Quakers were plain in dress, but radical in thought and practice. Quakers believed in equal education among boys and girls. They banned slave ownership by “Friends” or members in the 18th century, while New York State allowed slavery until 1827. Quakers allowed women to travel as ministers in the 18th century while the handful of women seeking to be preachers in Churches of Dutchess in the 19th century were, for the most part, rebuffed. In general, the Quakers’ focus on “truth” accorded women greater authority and respect.

Four out of five organizers of the landmark meeting in Seneca Falls in 1848 had Quaker backgrounds, including Lucretia Coffin Mott. Given that motivations were based so much on broader principles, we find in the earlier years of the effort to establish equal rights for women, there was great overlap with the issues of the abolition of slavery, Native American rights, peace, temperance, and children’s health and education.

While the Quaker faith went into decline after a major internal split in 1828, called the Hicksite Separation, there is abundant evidence that local women of Quaker faith expressed their principles and energy through very effective secular organizations or other religious faiths such as the Universalist Church. The following women were all raised as Quakers, with noted exceptions.

The Town of Milan’s Julia Wilbur attended the Nine Partners Boarding School.  She was arguing for the equal pay of women teachers as early as 1857, specifically citing statistics that women were paid only “one half” or “one third” of what men were paid for the exact same work. She moved to Virginia during the Civil War where she was involved with abolitionist causes and cared for the sick and wounded. In 1869, she attempted to vote with five other women in Washington, D.C. Although unsuccessful, she gained visibility for her action.

The Town of Clinton’s Elizabeth Powell Bond became Dean of the Swarthmore College, a Quaker College, for 25 years. Also from Clinton, the licensed preacher, the Rev. Amanda Deyo was among only a handful of women in the country so licensed. Born into a Quaker family, she and her husband were licensed preachers in the Universalist Church. Together they lead the Dutchess County Peace Society which during its peak in the 1870s and 1880s brought together as many as 5,000 people at Wiley’s Grove in Clinton.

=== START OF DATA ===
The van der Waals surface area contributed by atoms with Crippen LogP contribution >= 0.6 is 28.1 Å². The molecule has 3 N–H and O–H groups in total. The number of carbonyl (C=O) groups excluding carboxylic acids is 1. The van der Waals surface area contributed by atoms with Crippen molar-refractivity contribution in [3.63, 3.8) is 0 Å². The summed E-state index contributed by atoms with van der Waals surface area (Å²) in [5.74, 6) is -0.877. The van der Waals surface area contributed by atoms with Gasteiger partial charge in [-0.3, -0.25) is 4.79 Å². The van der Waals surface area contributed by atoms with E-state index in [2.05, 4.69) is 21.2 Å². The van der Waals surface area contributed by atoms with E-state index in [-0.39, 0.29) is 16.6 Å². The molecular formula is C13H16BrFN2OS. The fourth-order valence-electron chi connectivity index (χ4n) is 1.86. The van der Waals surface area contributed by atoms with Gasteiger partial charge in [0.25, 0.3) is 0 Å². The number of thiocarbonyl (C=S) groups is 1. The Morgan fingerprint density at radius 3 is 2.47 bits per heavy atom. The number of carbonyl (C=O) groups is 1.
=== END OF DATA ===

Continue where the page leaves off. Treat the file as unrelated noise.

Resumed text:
Lucretia Coffin Mott was greatly influenced by her education in Millbrook at the Quaker Nine Partners Boarding School where she was a student and then a teacher. She was involved in movements to abolish slavery but found a certain conference on the topic did not allow women. This is said to have accelerated her activities for women’s equality, including the right to vote. Library of Congress.

Local Quaker women such as the Town of Clinton’s Elizabeth Powell Bond (above left) and Amanda Deyo (right) poured their Quaker principles and energy into women’s equality in different ways. Bond became Dean of the Quaker College, Swarthmore, for a quarter century. Amand Deyo became one of the very few women licensed preachers. She was with the Universalist Church. Images from “A Woman of the Century; Fourteen Hundred-Seventy Biographical Sketches Accompanied by Portraits of Leading American Women in All Walks of Life.” F. Willard, 1893.

Amenia Seminary

Katie Lent was born in Columbia County but attended Amenia Seminary and then lived in Dutchess County for some time. She became a licensed preacher in the Methodist Church in a vote by the Poughkeepsie District in 1878. The license was revoked two years later by the National Methodist Conference. Undeterred, Miss Lent focused her energies on the WCTU. Perhaps as a kind of revenge, she emerges as Mrs. Katherine Lent Stevenson, ultimately in a major worldwide role with the Women’s Christian Temperance Union. She is best known for having written the song “One Fine Day” that remains an anthem of the WCTU to this day. All the women mentioned will be among the women DCHS profiles next year.

Ophelia Shadbolt Amigh was not a Quaker. Born in Clinton, the Shadbolt family name had been associated with earlier Quaker settlers, but she appears to have been raised in the Presbyterian faith, her father a public advocate for the abolition of slavery. After being a nurse, deeply engaged in battles of the Civil War, she became a nationally known advocate for the protection of young girls. She was outspoken on the topic of “White Slavery.” She was involved in prison reform. She did return to Poughkeepsie for a few years in the late 19th century to operate a home for young boys and girls. But largely, as an adult, lived and worked in Illinois and Alabama.

Amenia Seminary. Courtesy the Amenia Historical Society.